Lewis Hamilton compared to Schumacher by David Coulthard
Lewis Hamilton has spoken emotionally about the death of George Floyd and insisted the Black Lives Matter movement must continue. The Brit has regularly called for political change by using his platform as an F1 superstar. And he’s eager to make the world better for the next generation, calling for more change across the world.
Floyd sadly died back in May, with his death leading to global protests and calls for police reform.
The Black Lives Matter has since played big role in campaigning for equality and change, with Hamilton himself giving them his endorsement.
And Hamilton, speaking to BBC Radio 4, has described Floyd’s death as ‘emotional’ and admitted it sparked him into campaigning for change.
“For me, it brought up a lot of emotion about what happened with George,” he said.
“I don’t know how it was for other kids like me who came through a council estate and had certain experiences growing up in the UK. All of a sudden there are all these things I’ve suppressed throughout my lifetime and channeled into my passions bubble to the surface.
“I could no longer stay quiet. I see there are so many great people out there, utilising their platforms to gain a voice this year.
“And I definitely wasn’t expecting that when I went into 2020.
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“And seeing the movement and going to London, and seeing people in all walks of life, was a moment I will never ever forgot.”
When quizzed on whether he was nervous to use his platform to connect himself to the BLM movement, he added: “I think perhaps in the past I felt for sure I had to tread carefully.
“My Dad would always tell me, right from the get-go being the only black family at these races, ‘tread carefully. Keep quiet. And just do your talking on the track’.
“I tried to speak about it when I got to F1 but, again, I was alone there. The understanding wasn’t there with a lot of people.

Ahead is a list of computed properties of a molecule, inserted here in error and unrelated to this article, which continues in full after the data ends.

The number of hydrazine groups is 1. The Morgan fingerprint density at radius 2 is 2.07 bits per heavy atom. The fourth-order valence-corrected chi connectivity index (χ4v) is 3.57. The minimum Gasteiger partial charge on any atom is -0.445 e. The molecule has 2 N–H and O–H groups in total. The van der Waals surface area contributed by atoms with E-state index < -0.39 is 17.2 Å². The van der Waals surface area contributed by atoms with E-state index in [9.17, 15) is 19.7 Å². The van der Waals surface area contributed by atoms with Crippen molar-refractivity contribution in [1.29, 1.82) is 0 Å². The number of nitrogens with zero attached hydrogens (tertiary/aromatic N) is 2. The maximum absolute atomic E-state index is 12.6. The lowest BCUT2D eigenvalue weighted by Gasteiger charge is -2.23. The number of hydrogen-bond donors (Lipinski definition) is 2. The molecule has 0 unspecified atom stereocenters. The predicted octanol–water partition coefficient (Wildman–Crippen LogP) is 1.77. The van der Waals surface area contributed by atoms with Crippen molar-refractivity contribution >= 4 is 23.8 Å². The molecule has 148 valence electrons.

“I’m not educated enough also. You learn about white history, simple as. I never learned about black history, I never learned where my family were from.
“I knew my family were from Grenada but my dad hadn’t really taken me through the history books of where my granddad’s roots started, where my great grandparents are from.
“It wasn’t until this year, it was a real learning year. I had to do the learning myself and discovered my grandparents were from the Windrush generation, which [makes me] even more proud of my grandparents and what they achieved.
“And then doing a lot of reading and watching a lot of documentaries and realising there’s a lot of uncovering, a lot of great powerful stories out there about the impact of black people in the UK and around the world.
“We can’t let this movement die a quiet death. We’ve gotta keep it alive.
“But I think the curriculums need to shift and change. I look at my niece and nephew, I want them to learn about both of their sides.
“They’re mixed race. It’d be great to know where their granddad is from and black histories.”
Hamilton is happy with the protests but feels more must change.
“Who is it stopping us from progressing? I guess it’s people in power, the governments,” he said.
“What can we do? Ultimately, doing symbolic gestures is definitely a good thing and doing these movements are fantastic.
“But getting real tangible change moving forward. That’s the real challenge we continue to make.”
Earlier in the show, Hamilton spoke of his determination to help the planet’s environment – and elaborated on his Electric E involvement.
“What brought my attention to extreme E is the great place it’s going to go to,” he said.
“And raising attention to the real climate issues.
“We’ve got some challenges ahead of us, the direction we are going as a human race is not good.”
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